Fourteenth Sunday in Ordinary Time, Lectionary: 101

July 7, 2018

Fourteenth Sunday in Ordinary Time
Lectionary: 101

Reading 1 Ez 2:2-5

As the LORD spoke to me, the spirit entered into me
and set me on my feet,
and I heard the one who was speaking say to me:
Son of man, I am sending you to the Israelites,
rebels who have rebelled against me;
they and their ancestors have revolted against me to this very day.
Hard of face and obstinate of heart
are they to whom I am sending you.
But you shall say to them: Thus says the LORD GOD!
And whether they heed or resist—for they are a rebellious house—
they shall know that a prophet has been among them.

-The role of the prophet is not about telling the future but about listening to God and telling those to whom he is sent what God desires them to know.  On July 25th, 1968 Pope Paul VI published a teaching on the dignity of human life and sexuality.  It was widely rejected by many yet by rejecting the truth he taught folks actually demonstrated the truth found in this Encyclical.   Dr. Janet Smith elaborates on this in the following link:

Responsorial Psalm Ps 123:1-2, 2, 3-4

  1. (2cd) Our eyes are fixed on the Lord, pleading for his mercy.
    To you I lift up my eyes
    who are enthroned in heaven —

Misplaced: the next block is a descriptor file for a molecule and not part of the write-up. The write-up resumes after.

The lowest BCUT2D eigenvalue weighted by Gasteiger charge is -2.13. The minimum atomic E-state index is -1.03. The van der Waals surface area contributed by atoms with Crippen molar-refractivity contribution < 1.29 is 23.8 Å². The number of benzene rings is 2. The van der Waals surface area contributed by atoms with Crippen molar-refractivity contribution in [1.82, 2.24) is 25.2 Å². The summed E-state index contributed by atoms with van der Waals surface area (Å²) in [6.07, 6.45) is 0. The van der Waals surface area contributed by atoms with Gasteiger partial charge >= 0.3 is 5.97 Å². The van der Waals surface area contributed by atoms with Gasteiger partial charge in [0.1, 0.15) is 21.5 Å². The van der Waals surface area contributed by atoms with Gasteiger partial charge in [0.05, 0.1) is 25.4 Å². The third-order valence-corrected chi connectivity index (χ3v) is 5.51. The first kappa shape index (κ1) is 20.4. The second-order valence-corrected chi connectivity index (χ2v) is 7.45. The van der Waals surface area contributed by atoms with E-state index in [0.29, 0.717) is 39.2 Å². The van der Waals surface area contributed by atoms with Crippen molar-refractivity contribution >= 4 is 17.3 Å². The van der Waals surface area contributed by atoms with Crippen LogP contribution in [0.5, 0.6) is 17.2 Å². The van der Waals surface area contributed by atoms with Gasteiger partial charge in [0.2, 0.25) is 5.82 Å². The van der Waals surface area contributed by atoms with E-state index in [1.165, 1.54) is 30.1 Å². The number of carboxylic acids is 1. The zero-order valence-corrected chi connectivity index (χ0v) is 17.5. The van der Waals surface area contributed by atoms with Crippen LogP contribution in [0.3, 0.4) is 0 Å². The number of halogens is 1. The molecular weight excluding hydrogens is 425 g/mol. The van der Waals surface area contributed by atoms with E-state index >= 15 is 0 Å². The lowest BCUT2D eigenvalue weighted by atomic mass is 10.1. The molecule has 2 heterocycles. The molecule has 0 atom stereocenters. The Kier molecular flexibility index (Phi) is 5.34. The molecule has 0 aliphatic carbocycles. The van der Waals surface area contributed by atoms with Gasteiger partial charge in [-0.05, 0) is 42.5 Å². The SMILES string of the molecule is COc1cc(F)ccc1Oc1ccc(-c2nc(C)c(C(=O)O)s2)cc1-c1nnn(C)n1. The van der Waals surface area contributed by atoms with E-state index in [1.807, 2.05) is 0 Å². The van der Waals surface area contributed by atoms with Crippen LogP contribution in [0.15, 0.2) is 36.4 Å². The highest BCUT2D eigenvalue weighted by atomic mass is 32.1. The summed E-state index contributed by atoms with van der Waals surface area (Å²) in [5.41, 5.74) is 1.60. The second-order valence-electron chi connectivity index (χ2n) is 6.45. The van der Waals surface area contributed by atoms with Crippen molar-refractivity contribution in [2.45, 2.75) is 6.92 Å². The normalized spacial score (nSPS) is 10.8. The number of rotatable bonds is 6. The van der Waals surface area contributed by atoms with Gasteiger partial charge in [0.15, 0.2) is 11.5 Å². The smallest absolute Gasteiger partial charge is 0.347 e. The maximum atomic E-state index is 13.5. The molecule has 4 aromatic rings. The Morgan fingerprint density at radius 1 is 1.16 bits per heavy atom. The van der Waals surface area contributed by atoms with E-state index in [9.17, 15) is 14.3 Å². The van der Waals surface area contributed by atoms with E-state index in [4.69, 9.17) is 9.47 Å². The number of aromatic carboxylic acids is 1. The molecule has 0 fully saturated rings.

As the eyes of servants
    are on the hands of their masters.
    R. Our eyes are fixed on the Lord, pleading for his mercy.
    As the eyes of a maid
    are on the hands of her mistress,
    So are our eyes on the LORD, our God,
    till he have pity on us.
    R. Our eyes are fixed on the Lord, pleading for his mercy.
    Have pity on us, O LORD, have pity on us,
    for we are more than sated with contempt;
    our souls are more than sated
    with the mockery of the arrogant,
    with the contempt of the proud.
    R. Our eyes are fixed on the Lord, pleading for his mercy.

-If we are sincere about what we just prayed, God will be very eager to respond. 

Reading 2 2 Cor 12:7-10

Brothers and sisters:
That I, Paul, might not become too elated,
because of the abundance of the revelations,
a thorn in the flesh was given to me, an angel of Satan,
to beat me, to keep me from being too elated.

Three times I begged the Lord about this, that it might leave me,
but he said to me, “My grace is sufficient for you,
for power is made perfect in weakness.”
I will rather boast most gladly of my weaknesses,
in order that the power of Christ may dwell with me.
Therefore, I am content with weaknesses, insults,
hardships, persecutions, and constraints,
for the sake of Christ;
for when I am weak, then I am strong.

-As a boy when I read the words, “Those who believe in me will do the works I do and greater far than these” (John 14:12) I immediately thought of the super heroes from the comic books I read.  However, what grace brings about in us is not at all like having super powers by which we can do whatever we want.  Henri Nouwen in one of his many books (I forget which one.  Sorry.) uses the words of Jesus at the last Supper to describe the steps of discipleship.  First, He takes, then He blesses, then He breaks, and then He gives.  St. Paul is describing the third step in the process through which we all need to go through in order to be consecrated to the Lord.  The first two steps are delightful to experience; the latter not so much, but nonetheless essential.